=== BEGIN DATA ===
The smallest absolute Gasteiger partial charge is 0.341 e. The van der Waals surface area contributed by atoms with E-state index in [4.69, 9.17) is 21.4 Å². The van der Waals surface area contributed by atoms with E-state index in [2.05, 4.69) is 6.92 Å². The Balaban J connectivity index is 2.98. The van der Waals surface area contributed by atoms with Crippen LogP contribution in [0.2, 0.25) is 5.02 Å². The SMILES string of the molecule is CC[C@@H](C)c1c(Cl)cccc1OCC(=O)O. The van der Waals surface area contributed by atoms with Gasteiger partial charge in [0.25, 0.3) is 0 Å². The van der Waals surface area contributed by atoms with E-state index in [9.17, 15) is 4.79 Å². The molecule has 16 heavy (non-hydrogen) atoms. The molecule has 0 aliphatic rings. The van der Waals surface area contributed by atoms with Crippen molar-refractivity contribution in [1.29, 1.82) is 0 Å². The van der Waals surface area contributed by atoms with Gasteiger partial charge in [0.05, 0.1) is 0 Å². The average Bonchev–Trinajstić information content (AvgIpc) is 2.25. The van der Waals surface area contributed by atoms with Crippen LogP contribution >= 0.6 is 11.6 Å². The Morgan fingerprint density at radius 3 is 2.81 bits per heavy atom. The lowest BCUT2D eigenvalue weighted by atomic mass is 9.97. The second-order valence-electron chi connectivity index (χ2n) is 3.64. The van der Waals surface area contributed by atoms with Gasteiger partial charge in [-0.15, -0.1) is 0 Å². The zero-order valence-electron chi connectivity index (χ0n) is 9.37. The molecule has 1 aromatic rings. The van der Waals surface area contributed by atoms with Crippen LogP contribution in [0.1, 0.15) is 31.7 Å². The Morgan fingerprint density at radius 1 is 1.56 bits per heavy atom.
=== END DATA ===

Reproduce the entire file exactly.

The smallest absolute Gasteiger partial charge is 0.341 e. The van der Waals surface area contributed by atoms with E-state index in [4.69, 9.17) is 21.4 Å². The van der Waals surface area contributed by atoms with E-state index in [2.05, 4.69) is 6.92 Å². The Balaban J connectivity index is 2.98. The van der Waals surface area contributed by atoms with Crippen LogP contribution in [0.2, 0.25) is 5.02 Å². The SMILES string of the molecule is CC[C@@H](C)c1c(Cl)cccc1OCC(=O)O. The van der Waals surface area contributed by atoms with Gasteiger partial charge in [0.25, 0.3) is 0 Å². The van der Waals surface area contributed by atoms with E-state index in [9.17, 15) is 4.79 Å². The molecule has 16 heavy (non-hydrogen) atoms. The molecule has 0 aliphatic rings. The van der Waals surface area contributed by atoms with Crippen molar-refractivity contribution in [1.29, 1.82) is 0 Å². The van der Waals surface area contributed by atoms with Gasteiger partial charge in [0.05, 0.1) is 0 Å². The average Bonchev–Trinajstić information content (AvgIpc) is 2.25. The van der Waals surface area contributed by atoms with Crippen LogP contribution >= 0.6 is 11.6 Å². The Morgan fingerprint density at radius 3 is 2.81 bits per heavy atom. The lowest BCUT2D eigenvalue weighted by atomic mass is 9.97. The second-order valence-electron chi connectivity index (χ2n) is 3.64. The van der Waals surface area contributed by atoms with Gasteiger partial charge in [-0.15, -0.1) is 0 Å². The zero-order valence-electron chi connectivity index (χ0n) is 9.37. The molecule has 1 aromatic rings. The van der Waals surface area contributed by atoms with Crippen LogP contribution in [0.1, 0.15) is 31.7 Å². The Morgan fingerprint density at radius 1 is 1.56 bits per heavy atom.